It is always a treat to stumble across a new artist, especially one who has a fascinating life story to amplify your interest in their work. Maria Merian is a perfect example of this, a little known botanical artist from the 17th century who changed what we know about the life cycle of the butterfly through her exquisite art.
The Queen’s Gallery in London has access to the Royal Collection and luckily for us, George III was a great collector of Merian’s work and their summer exhibition twins her nature drawings with a group of Scottish painters, but more about them later.
Born in 1647, Maria Merian was encouraged to draw and paint by her stepfather and by the age of 13 was already painting insects and plants from actual specimens. She was fascinated by the metamorphosis of caterpillars to butterflies and in 1679 she published her first illustrated book focusing on insect metamorphosis. How did she gather her scientific knowledge? She was a great observer, collector and documenter and as a child she had ready access to books on natural history and built on this background when she lived in Amsterdam, building contacts in the scientific community.
What really made me see her as an admirable pioneer was that in 1699 at the age of 52 she set sail for Suriname in South America with her daughter. Can you imagine what that was like for a woman at that time? She had become frustrated with only being able to examine and paint dead specimens in collections, so she went in search of live ones. She spent two years in Suriname, studying animals and plants and examining their life cycles, and although her plan had been to work there five years, illness cut this short. Her work from Suriname was published on her return and we can see her fabulous work bound into a large precious book in this exhibition. As a botanical artist, she left work of great beauty but also scientific breakthroughs through her direct observation of species new to the old world.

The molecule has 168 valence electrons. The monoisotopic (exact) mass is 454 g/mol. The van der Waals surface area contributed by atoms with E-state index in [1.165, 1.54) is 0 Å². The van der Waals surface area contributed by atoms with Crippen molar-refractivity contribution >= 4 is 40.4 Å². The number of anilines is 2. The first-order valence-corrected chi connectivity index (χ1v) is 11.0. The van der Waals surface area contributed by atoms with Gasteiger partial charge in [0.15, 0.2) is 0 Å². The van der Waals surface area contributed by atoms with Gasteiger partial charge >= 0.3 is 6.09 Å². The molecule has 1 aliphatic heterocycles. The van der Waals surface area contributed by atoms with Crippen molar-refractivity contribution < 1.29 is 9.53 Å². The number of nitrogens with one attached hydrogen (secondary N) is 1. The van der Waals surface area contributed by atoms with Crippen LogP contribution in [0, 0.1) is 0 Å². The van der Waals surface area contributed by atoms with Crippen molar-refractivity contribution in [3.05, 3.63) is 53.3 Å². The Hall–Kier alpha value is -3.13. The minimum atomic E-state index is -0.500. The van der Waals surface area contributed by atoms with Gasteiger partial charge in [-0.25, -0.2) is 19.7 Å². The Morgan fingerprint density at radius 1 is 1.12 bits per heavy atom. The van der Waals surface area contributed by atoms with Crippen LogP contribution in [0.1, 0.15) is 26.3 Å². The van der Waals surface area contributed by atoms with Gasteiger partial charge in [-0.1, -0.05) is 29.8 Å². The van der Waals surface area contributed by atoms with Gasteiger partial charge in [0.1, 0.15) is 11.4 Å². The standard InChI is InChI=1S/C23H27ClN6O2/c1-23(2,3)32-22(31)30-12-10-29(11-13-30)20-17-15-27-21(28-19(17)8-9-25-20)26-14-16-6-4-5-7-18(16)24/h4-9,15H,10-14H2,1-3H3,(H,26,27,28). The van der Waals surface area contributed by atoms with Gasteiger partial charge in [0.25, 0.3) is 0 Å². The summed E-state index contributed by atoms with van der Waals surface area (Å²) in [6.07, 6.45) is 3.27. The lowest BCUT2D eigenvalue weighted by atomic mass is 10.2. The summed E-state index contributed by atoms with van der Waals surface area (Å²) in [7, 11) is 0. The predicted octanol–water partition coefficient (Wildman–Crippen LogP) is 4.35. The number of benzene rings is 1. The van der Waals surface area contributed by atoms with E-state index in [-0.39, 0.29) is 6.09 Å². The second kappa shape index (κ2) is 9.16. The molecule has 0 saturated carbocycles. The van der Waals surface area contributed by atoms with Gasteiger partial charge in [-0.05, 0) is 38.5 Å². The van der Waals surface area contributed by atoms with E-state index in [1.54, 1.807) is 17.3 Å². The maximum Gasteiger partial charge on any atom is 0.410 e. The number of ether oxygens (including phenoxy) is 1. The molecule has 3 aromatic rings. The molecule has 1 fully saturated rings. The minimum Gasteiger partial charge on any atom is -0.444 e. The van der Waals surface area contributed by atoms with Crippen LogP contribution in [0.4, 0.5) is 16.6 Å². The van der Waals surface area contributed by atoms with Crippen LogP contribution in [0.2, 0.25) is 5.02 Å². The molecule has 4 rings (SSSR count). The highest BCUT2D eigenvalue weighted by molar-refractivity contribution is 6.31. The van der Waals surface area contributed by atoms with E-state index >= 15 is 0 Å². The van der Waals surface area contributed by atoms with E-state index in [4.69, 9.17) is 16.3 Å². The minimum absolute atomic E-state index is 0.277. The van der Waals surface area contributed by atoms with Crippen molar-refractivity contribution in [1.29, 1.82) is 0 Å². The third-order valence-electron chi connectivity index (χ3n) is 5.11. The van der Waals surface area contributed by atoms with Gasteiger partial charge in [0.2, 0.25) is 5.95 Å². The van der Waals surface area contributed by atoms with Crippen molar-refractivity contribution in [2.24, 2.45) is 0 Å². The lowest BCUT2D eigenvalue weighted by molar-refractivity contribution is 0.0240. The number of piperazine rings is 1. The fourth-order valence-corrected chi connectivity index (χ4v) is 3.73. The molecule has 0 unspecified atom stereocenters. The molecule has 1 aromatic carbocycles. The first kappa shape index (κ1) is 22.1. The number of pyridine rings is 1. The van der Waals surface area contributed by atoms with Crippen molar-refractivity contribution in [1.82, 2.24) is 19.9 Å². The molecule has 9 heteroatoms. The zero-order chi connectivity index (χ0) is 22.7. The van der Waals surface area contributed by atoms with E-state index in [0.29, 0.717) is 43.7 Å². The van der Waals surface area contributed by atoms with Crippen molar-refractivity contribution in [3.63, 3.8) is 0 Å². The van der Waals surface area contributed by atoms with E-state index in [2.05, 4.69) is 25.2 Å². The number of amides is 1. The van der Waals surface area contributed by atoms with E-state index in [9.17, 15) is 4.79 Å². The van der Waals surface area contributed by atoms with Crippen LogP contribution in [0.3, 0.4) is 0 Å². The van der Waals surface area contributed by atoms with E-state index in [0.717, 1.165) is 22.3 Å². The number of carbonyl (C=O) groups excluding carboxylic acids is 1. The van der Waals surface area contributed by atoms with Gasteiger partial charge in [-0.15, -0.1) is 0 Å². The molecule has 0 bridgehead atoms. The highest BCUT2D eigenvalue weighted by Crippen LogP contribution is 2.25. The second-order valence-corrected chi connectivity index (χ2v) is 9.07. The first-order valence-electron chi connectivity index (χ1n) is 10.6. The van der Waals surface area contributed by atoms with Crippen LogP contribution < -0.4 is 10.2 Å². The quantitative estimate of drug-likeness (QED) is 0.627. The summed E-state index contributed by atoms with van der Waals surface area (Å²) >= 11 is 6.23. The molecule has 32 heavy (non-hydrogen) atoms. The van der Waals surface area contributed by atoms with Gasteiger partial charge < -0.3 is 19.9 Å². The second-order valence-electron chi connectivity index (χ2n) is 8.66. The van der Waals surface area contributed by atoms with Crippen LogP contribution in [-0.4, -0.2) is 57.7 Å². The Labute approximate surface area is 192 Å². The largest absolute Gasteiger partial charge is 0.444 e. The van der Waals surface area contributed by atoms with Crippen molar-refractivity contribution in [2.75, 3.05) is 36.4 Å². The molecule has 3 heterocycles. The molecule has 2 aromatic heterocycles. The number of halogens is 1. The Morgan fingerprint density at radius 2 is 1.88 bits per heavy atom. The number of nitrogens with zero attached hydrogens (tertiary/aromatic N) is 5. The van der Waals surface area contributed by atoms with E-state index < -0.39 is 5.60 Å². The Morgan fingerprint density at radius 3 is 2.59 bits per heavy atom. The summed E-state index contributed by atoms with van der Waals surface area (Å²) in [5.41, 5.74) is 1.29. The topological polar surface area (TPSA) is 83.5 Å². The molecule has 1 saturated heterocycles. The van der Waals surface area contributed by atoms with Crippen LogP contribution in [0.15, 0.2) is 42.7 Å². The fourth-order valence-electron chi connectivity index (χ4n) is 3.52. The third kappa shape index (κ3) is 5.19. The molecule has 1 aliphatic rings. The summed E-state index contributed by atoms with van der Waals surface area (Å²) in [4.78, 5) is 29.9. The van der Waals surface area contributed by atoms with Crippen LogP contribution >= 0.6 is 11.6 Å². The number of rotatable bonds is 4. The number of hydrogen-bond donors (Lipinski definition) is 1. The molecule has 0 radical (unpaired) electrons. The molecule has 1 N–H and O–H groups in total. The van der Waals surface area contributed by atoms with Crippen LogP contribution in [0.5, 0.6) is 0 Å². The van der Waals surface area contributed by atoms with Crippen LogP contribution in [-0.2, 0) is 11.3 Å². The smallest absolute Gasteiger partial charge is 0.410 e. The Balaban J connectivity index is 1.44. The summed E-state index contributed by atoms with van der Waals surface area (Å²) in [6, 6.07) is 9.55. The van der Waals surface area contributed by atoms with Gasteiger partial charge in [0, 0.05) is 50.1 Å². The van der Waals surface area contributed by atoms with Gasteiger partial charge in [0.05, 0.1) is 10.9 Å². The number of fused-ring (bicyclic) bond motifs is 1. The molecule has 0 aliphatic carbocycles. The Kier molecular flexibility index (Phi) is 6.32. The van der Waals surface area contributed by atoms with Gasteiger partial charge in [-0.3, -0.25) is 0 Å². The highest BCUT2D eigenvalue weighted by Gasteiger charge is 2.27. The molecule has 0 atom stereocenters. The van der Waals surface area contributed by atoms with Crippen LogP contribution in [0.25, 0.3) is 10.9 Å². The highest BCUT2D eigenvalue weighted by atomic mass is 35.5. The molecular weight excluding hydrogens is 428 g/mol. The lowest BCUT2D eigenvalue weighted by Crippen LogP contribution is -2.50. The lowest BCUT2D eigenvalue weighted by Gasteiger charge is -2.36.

Her paintings are so bright, so detailed and feel so fresh that it was a delight to be able to see them. Here is a selection for you to enjoy too:
The headline exhibition at the Queen’s Gallery is Scottish Artists 1750-1900 which has some fine paintings but they were more traditional and not as surprising as Merian’s work, however, they are worth a visit. These paintings were collected by several royals from George III through to Queen Victoria, a famous lover of all things Scottish. On display are portraits of George and his family, Victoria’s first meetings as a royal and a selection of lovely scenes of the Scottish countryside, commissioned by Victoria. The Scottish painters did travel outside of their homeland and a fine picture of Cairo from 1840 caught my eye with its timeless quality.
For information about tickets and opening times for the Queen’s Gallery, as well as more about these two exhibitions, click here.
Full disclosure: As is customary in the travel business, the entry ticket for this preview visit was provided free of charge.